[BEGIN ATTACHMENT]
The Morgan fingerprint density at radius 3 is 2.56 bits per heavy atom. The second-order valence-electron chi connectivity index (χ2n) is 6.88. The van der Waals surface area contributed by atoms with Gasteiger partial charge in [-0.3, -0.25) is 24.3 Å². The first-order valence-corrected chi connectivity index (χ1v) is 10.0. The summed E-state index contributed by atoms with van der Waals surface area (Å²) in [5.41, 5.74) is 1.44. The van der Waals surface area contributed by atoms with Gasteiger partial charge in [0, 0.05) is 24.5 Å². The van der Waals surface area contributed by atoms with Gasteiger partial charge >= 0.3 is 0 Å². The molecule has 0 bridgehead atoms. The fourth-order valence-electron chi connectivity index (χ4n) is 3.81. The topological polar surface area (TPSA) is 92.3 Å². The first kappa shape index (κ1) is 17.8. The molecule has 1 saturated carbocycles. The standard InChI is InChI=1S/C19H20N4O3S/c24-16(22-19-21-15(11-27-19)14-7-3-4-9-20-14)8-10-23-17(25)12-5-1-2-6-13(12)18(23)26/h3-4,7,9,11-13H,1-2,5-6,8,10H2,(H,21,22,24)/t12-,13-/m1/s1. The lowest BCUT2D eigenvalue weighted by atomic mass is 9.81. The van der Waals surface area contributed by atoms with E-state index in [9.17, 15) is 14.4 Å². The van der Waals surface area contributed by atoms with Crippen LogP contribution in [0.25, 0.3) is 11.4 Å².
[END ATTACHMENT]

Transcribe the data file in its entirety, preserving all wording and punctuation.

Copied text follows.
The Morgan fingerprint density at radius 3 is 2.56 bits per heavy atom. The second-order valence-electron chi connectivity index (χ2n) is 6.88. The van der Waals surface area contributed by atoms with Gasteiger partial charge in [-0.3, -0.25) is 24.3 Å². The first-order valence-corrected chi connectivity index (χ1v) is 10.0. The summed E-state index contributed by atoms with van der Waals surface area (Å²) in [5.41, 5.74) is 1.44. The van der Waals surface area contributed by atoms with Gasteiger partial charge in [0, 0.05) is 24.5 Å². The van der Waals surface area contributed by atoms with Gasteiger partial charge >= 0.3 is 0 Å². The molecule has 0 bridgehead atoms. The fourth-order valence-electron chi connectivity index (χ4n) is 3.81. The topological polar surface area (TPSA) is 92.3 Å². The first kappa shape index (κ1) is 17.8. The molecule has 1 saturated carbocycles. The standard InChI is InChI=1S/C19H20N4O3S/c24-16(22-19-21-15(11-27-19)14-7-3-4-9-20-14)8-10-23-17(25)12-5-1-2-6-13(12)18(23)26/h3-4,7,9,11-13H,1-2,5-6,8,10H2,(H,21,22,24)/t12-,13-/m1/s1. The lowest BCUT2D eigenvalue weighted by atomic mass is 9.81. The van der Waals surface area contributed by atoms with E-state index in [9.17, 15) is 14.4 Å². The van der Waals surface area contributed by atoms with Crippen LogP contribution in [0.25, 0.3) is 11.4 Å².